According to NOAA's Climate Prediction Center, there maybe an increase in precipitation chances across the northern tier of the nation from January 15th-19th. Meanwhile, dry weather looks to continue across the Southwestern US.

6-10 Day Temperature Outlook

According to NOAA's Climate Prediction Center, warmer than average weather look to continue through much of the week ahead.

Soon: Cold Enough To Get Your Attention
By Paul Douglas

"Cold! If the thermometer had been an inch longer we'd have frozen to death" mused Mark Twain. Of course the word "cold" is subjective. 30s in Florida are an existential calamity, while 30s during a Minnesota January qualify as a warm front.

Colder air is on the way for the latter half of January, but model trends suggest Old Man Winter may pull his punch. Chilly?| Yes - but probably not obnoxiously cold.

This week brings the fabled January Thaw, which is still something of a meteorological mystery. Most but not all Januaries bring a brief upward blip in temperature, before the Mother Lode of arctic air rushes south later in the month. There is still no good scientific explanation why.

Daytime highs rise above freezing into Thursday, so expect minor melting. Your driveway may magically reappear in the days ahead.

The arrival of the first volley of colder air spins up a Thursday storm capable of accumulating

snow. Right now it appears the heaviest bands stay south of MSP but the track may shift. Stay tuned.

Extended Forecast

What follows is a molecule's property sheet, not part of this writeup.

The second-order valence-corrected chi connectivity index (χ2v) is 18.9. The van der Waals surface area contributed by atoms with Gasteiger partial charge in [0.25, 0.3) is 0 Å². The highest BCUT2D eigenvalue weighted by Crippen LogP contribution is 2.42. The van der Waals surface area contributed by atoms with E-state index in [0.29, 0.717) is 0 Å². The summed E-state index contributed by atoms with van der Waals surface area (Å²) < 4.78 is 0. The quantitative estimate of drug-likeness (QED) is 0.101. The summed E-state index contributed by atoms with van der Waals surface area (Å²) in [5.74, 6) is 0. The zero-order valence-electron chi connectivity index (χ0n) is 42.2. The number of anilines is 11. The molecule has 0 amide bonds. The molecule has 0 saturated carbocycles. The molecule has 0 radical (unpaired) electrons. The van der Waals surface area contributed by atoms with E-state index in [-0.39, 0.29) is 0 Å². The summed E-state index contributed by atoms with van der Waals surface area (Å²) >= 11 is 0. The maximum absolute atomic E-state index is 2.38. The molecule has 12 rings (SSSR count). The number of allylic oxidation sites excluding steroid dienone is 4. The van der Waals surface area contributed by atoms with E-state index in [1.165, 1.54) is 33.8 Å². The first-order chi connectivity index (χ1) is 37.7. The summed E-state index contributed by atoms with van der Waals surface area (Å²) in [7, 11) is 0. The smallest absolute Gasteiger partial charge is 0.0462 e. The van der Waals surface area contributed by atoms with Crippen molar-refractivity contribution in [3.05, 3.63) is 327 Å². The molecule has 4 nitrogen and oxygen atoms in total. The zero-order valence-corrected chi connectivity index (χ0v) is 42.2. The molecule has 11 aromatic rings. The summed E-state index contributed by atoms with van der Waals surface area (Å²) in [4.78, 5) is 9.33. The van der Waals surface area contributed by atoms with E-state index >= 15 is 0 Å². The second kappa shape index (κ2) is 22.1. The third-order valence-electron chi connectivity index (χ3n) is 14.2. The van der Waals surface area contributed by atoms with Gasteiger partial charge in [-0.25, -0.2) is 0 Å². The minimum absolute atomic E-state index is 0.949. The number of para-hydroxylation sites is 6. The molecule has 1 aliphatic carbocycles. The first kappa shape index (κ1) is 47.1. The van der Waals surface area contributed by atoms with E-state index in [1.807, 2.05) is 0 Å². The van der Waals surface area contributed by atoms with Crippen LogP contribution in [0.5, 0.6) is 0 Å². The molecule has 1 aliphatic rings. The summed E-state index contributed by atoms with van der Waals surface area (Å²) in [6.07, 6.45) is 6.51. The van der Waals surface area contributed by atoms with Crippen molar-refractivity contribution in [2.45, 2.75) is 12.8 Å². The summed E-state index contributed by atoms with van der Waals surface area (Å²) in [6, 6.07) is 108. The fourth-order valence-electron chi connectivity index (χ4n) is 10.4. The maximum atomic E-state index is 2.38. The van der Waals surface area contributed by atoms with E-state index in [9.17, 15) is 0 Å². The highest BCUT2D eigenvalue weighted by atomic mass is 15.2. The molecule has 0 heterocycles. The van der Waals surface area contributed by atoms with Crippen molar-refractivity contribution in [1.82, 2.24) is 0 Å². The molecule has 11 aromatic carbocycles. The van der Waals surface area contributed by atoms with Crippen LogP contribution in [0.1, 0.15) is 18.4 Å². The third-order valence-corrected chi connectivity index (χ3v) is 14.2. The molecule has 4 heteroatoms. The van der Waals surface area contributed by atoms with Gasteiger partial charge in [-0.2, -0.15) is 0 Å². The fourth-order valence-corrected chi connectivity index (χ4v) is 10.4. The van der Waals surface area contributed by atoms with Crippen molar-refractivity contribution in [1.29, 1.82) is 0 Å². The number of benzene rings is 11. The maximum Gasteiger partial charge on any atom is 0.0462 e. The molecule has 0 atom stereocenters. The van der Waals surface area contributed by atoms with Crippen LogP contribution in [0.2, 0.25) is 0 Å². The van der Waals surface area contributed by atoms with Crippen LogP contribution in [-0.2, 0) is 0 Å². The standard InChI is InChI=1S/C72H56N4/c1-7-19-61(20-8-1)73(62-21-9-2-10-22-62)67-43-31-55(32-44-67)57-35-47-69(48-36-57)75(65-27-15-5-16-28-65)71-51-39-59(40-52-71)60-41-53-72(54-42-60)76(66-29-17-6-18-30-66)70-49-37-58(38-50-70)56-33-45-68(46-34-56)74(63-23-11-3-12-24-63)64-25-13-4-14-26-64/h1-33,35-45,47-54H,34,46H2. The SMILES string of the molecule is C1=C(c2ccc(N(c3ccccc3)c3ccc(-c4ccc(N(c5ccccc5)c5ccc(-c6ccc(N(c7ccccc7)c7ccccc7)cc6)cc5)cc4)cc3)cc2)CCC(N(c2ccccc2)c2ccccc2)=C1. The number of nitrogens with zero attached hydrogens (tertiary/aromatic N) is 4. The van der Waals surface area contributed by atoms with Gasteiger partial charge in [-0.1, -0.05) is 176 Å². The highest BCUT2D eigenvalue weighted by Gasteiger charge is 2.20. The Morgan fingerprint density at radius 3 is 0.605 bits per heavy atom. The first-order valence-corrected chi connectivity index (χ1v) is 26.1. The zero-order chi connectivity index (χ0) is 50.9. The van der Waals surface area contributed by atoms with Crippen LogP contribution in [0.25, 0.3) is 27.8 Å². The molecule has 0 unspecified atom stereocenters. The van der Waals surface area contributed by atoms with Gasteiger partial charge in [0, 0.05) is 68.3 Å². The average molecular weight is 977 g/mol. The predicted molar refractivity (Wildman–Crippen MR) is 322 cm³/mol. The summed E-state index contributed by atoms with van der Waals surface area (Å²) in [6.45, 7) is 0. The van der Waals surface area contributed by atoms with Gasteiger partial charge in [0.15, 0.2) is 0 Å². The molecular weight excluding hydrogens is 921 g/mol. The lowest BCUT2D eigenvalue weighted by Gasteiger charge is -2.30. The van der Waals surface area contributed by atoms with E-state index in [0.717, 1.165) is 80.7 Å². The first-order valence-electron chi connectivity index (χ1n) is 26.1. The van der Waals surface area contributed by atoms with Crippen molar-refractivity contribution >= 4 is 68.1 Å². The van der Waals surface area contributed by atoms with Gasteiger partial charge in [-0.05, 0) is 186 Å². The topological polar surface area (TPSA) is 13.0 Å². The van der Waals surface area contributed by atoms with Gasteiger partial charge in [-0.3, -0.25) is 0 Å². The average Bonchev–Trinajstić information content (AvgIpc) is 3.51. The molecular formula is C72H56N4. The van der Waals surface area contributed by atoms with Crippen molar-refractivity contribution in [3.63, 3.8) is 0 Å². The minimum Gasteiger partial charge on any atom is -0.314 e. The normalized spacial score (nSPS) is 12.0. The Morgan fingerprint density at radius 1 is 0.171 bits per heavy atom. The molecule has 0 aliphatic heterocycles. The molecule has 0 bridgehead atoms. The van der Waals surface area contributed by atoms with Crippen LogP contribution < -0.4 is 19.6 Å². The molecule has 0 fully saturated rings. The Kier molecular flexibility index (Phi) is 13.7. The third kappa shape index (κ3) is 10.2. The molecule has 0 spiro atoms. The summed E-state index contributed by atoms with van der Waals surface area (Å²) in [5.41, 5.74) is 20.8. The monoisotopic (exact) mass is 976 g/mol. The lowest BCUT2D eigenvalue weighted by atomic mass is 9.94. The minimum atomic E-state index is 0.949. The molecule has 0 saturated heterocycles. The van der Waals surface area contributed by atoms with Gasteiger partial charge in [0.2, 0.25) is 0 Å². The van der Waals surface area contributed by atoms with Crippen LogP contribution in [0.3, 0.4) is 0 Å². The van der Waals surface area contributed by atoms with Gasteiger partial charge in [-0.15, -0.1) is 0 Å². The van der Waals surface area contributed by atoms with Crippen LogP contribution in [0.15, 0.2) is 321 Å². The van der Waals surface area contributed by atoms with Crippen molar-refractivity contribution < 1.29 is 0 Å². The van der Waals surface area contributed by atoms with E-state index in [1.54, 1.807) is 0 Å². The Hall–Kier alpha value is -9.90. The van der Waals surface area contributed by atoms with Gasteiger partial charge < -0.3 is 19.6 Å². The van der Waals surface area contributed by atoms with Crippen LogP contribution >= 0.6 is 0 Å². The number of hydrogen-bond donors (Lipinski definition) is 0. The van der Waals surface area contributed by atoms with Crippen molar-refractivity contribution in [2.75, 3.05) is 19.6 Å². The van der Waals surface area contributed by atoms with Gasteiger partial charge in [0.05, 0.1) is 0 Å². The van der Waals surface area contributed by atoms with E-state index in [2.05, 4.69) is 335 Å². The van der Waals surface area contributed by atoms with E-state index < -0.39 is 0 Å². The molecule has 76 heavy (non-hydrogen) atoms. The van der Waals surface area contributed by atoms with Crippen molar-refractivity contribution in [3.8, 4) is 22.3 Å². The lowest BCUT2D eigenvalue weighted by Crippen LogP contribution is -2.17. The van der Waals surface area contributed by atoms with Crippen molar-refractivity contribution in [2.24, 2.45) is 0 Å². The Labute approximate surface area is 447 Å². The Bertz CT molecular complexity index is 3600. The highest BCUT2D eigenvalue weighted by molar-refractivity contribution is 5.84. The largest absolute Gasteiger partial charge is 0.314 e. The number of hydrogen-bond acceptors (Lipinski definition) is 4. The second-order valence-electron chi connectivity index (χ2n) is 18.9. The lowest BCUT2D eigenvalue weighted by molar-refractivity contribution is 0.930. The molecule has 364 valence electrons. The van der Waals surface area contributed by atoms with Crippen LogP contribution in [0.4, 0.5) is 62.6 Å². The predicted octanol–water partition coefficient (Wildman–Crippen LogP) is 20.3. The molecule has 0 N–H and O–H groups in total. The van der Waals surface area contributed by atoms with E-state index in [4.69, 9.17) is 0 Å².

MONDAY: Partly sunny. milder. Winds: SW 7-12. High: 34.

MONDAY NIGHT: Mostly cloudy and quiet. Winds: W 5. Low: 20.

TUESDAY: Plenty of sun. Almost pleasant. Winds: SW 8-13. High: 36.

WEDNESDAY: Blue sky. Feels like March. Winds: W 8-13. Wake-up: 28.High: 40.

THURSDAY: Periods of wet snow. Heaviest south. Winds: NW 15-25. Wake-up: 32. High: 35.

FRIDAY: Cloudy with a cold wind. Winds: NW 15-25. Wake-up: 24. High: 27.

SATURDAY:More clouds than sun, chilly.Winds: S 7-12. Wake-up: 14. High: 21.

SUNDAY:Early flurries. Stiff breeze. Winds: W 10-20. Wake-up: 21. High: 25.

This Day in Weather History

January 11th

1975: A blizzard continues with hurricane force winds in southwestern Minnesota.

1899: An odd flash of lightning lights the clouds up around 9 pm at Maple Plain.

Average High/Low for Minneapolis

January 9th

Average High: 23F(Record: 44F set in 1986)

Average Low: 7F (Record: -31Fset in 1977)

Record Rainfall: 0.47" set in 1930

Record Snowfall: 6.0" set in 1905

Sunrise/Sunset Times for Minneapolis

January 9th

Sunrise: 7:49am

Sunset: 4:53pm

Hours of Daylight: ~9hours & 4minutes

Daylight GAINEDsinceyesterday: ~ 1 minute & 34seconds

Daylight GAINEDsince WinterSolstice (December 21st): ~ 18minutes

Moon Phase for January 11th at Midnight